Diplomatic dispute with Canada

In August 2018, Canada called for the immediate release of Saudi blogger Raif Badawi and his sister Samar. In response to Canada's criticism, Saudi Arabia expelled Canada's ambassador, and froze trade with Canada.[50] Al-Jubeir said "Canada made a mistake, and the onus is on them to remedy, we don’t interfere in Canada, and we don’t get involved in their domestic policies. They did with ours, and it’s on them to fix it."[51]

Demotion to Minister of State

In December 2018, al-Jubeir was demoted from his position as Minister of Foreign Affairs to Minister of State for Foreign Affairs. This was done in the wake of the Assassination of Jamal Khashoggi, in an apparent reshuffle of government officials by King Salman of Saudi Arabia. Al-Jubeir was seen as a fierce defender of Saudi's royal family following the assassination and was the first Saudi official to state publicly that Khashoggi was murdered by "rogue elements" of the Saudi government. Although it is not likely that al-Jubeir had any prior knowledge of the assassination, the crime happened on the grounds of a Saudi consulate and as Minister of Foreign Affairs, he was thereby responsible to a certain degree hence his demotion to the Minister of State. [52]


  • 2002 – Person of the Week by Time[53]
  • 2006 – Alumnus Award from the University of North Texas
  • 2006 – Honorary Doctor Degree in Humane Letters from the University of North Texas[5]
  • 2007 – Commendatore a Sue Eccellenza from Giorgio Napolitano, the then-President of Italy
  • 2011 – Diplomatic Achievement Award from the National Council on U.S.-Arab Relations

Personal life

Adel Al-Jubeir is married to Farah Al-Fayez,[54] and is step-father to her twin daughters by her deceased husband. They also have two sons together.[55]


  1. ^ "Saudi king replaces crown prince in cabinet reshuffle". Al Jazeera. 29 April 2015. Retrieved 29 April 2015.
  2. ^ "Ministers of Foreign Affairs - Kingdom of Saudi Arabia - Ministry of Foreign Affairs". Retrieved 7 August 2018.
  3. ^ "Ambassador Al-Jubeir presents his credentials to President Bush". Royal Embassy of Saudi Arabia. 27 February 2007.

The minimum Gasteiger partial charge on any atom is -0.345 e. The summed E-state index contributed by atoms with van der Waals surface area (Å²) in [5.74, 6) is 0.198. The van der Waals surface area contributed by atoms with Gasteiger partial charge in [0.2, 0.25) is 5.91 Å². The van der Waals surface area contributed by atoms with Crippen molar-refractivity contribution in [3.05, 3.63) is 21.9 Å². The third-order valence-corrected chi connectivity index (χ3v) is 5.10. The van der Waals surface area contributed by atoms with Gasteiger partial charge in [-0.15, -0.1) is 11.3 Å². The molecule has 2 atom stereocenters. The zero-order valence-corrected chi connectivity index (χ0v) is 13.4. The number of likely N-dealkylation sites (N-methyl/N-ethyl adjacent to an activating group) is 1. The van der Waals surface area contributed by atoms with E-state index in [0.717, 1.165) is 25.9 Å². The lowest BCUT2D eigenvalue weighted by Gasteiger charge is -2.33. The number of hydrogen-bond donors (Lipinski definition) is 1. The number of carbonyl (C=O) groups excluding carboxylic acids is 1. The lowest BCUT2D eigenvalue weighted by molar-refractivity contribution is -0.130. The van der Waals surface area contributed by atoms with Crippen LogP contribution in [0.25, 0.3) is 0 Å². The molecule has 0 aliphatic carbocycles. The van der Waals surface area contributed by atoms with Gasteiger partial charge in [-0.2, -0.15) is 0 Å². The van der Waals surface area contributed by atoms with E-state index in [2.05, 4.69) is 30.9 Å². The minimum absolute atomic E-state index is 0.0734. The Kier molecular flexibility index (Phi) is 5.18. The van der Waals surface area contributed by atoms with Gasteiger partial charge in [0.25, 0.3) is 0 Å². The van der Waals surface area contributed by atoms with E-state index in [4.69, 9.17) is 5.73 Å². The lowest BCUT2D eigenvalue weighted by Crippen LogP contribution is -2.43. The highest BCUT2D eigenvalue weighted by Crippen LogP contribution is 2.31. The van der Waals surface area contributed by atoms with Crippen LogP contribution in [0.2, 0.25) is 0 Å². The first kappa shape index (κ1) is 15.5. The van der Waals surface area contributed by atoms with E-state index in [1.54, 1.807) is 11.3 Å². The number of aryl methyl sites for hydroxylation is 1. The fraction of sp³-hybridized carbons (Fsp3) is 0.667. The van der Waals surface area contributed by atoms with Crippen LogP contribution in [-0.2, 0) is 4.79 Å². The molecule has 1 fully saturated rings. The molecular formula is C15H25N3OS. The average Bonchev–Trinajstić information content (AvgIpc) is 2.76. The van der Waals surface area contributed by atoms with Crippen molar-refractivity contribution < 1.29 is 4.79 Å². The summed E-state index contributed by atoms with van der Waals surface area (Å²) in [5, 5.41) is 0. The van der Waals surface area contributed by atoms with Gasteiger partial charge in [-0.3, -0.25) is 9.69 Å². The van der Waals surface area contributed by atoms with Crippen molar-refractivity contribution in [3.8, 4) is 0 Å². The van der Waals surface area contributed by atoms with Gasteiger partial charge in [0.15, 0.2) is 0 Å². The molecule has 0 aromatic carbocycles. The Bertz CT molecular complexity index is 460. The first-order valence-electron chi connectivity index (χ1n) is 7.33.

4. ^ a b "Biography of Ambassador Al-Jubeir". Royal Embassy of Saudi Arabia. Archived from the original on 2015-07-02.
  5. ^ a b "University of North Texas North Texan Online Summer 2006: Honored Alumni". 2006. Archived from the original on 22 January 2017. Retrieved 22 January 2017.
  6. ^ "Saudi minister meets Hungarian counterpart in Budapest". 25 January 2020.
  7. ^ "Wire report". Saudi Press Agency. 2007-01-27.
  8. ^ Wright, Robin (2005-11-13). "U.S., Saudi Arabia Inagurate [sic] New 'Strategic Dialogue'". Washington Post.
  9. ^ "King Abdullah begins Asian tour with visit to China". Royal Embassy of Saudi Arabia. 2006-01-24.
  10. ^ "King Abdullah concludes India visit by signing the Delhi Declaration". Royal Embassy of Saudi Arabia. 2006-01-27.
  11. ^ "King Abdullah to visit China, India, Malaysia, and Pakistan". Royal Embassy of Saudi Arabia. 2006-01-17.
  12. ^ "King Abdullah on state visit to Malaysia". Royal Embassy of Saudi Arabia. 2006-01-31.
  13. ^ "King Abdullah begins state visit to Germany". Royal Embassy of Saudi Arabia. 2007-11-07.
  14. ^ "King Abdullah begins state visit to Italy". Royal Embassy of Saudi Arabia. 2007-11-05.
  15. ^ "King Abdullah pays state visit to Turkey". Royal Embassy of Saudi Arabia. 2007-11-09.
  16. ^ "Cabinet praises King Abdullah's visits to Europe, Egypt and Turkey". Royal Embassy of Saudi Arabia. 2007-11-12.
  17. ^ "King Abdullah holds historic meeting with Pope Benedict XVI". Royal Embassy of Saudi Arabia. 2007-11-06.
  18. ^ "Saudi Ambassador highlights the upcoming World Conference on Dialogue". Royal Embassy of Saudi Arabia. 2008-07-10. Archived from the original on 2012-03-22.
  19. ^ "U.S. - Saudi Arabia Memorandum of Understanding on Nuclear Energy Cooperation". Carnegie Endowment for International Peace. 2008-05-16.
  20. ^ "Memorandum of understanding for cooperation between the ministry of health in the Kingdom of Saudi Arabia and the Department of Health and Human Services in the United States in the field of public health and medical sciences". Global Health. 2010-06-10.
  21. ^ "U.S. and Saudi Arabia sign science and technology MOU". U.S. –Saudi Arabian Business Council. 2008-12-02. Archived from the original on 2012-03-22. Retrieved 2011-08-16.
  22. ^ "Saudi Help in Package Plot Is Part of Security Shift". The New York Times. 31 October 2010. Retrieved 20 February 2016.
  23. ^ Julian Borger (November 2010). "Cargo plane bomb plot: Saudi double agent 'gave crucial alert'". The Guardian. Retrieved 20 February 2016.